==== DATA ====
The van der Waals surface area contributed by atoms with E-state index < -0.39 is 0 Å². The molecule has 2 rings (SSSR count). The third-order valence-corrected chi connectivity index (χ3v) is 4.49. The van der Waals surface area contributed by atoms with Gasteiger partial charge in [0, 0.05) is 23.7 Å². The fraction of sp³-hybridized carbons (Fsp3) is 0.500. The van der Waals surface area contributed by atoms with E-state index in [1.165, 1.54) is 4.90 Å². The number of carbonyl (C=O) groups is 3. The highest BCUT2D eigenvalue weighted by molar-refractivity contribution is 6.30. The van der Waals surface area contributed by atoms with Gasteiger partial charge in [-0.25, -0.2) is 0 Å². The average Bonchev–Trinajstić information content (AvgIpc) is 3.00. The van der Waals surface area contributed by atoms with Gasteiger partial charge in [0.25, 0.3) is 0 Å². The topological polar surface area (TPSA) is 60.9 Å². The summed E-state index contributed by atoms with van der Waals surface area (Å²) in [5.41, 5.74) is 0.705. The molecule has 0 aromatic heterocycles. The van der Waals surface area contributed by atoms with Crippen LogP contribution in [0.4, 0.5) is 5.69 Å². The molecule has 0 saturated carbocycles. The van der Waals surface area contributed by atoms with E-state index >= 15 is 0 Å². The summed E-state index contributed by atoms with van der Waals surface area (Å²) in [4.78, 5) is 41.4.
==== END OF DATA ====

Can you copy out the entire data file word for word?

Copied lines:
The van der Waals surface area contributed by atoms with E-state index < -0.39 is 0 Å². The molecule has 2 rings (SSSR count). The third-order valence-corrected chi connectivity index (χ3v) is 4.49. The van der Waals surface area contributed by atoms with Gasteiger partial charge in [0, 0.05) is 23.7 Å². The fraction of sp³-hybridized carbons (Fsp3) is 0.500. The van der Waals surface area contributed by atoms with E-state index in [1.165, 1.54) is 4.90 Å². The number of carbonyl (C=O) groups is 3. The highest BCUT2D eigenvalue weighted by molar-refractivity contribution is 6.30. The van der Waals surface area contributed by atoms with Gasteiger partial charge in [-0.25, -0.2) is 0 Å². The average Bonchev–Trinajstić information content (AvgIpc) is 3.00. The van der Waals surface area contributed by atoms with Gasteiger partial charge in [0.25, 0.3) is 0 Å². The topological polar surface area (TPSA) is 60.9 Å². The summed E-state index contributed by atoms with van der Waals surface area (Å²) in [5.41, 5.74) is 0.705. The molecule has 0 aromatic heterocycles. The van der Waals surface area contributed by atoms with Crippen LogP contribution in [0.4, 0.5) is 5.69 Å². The molecule has 0 saturated carbocycles. The van der Waals surface area contributed by atoms with E-state index >= 15 is 0 Å². The summed E-state index contributed by atoms with van der Waals surface area (Å²) in [4.78, 5) is 41.4.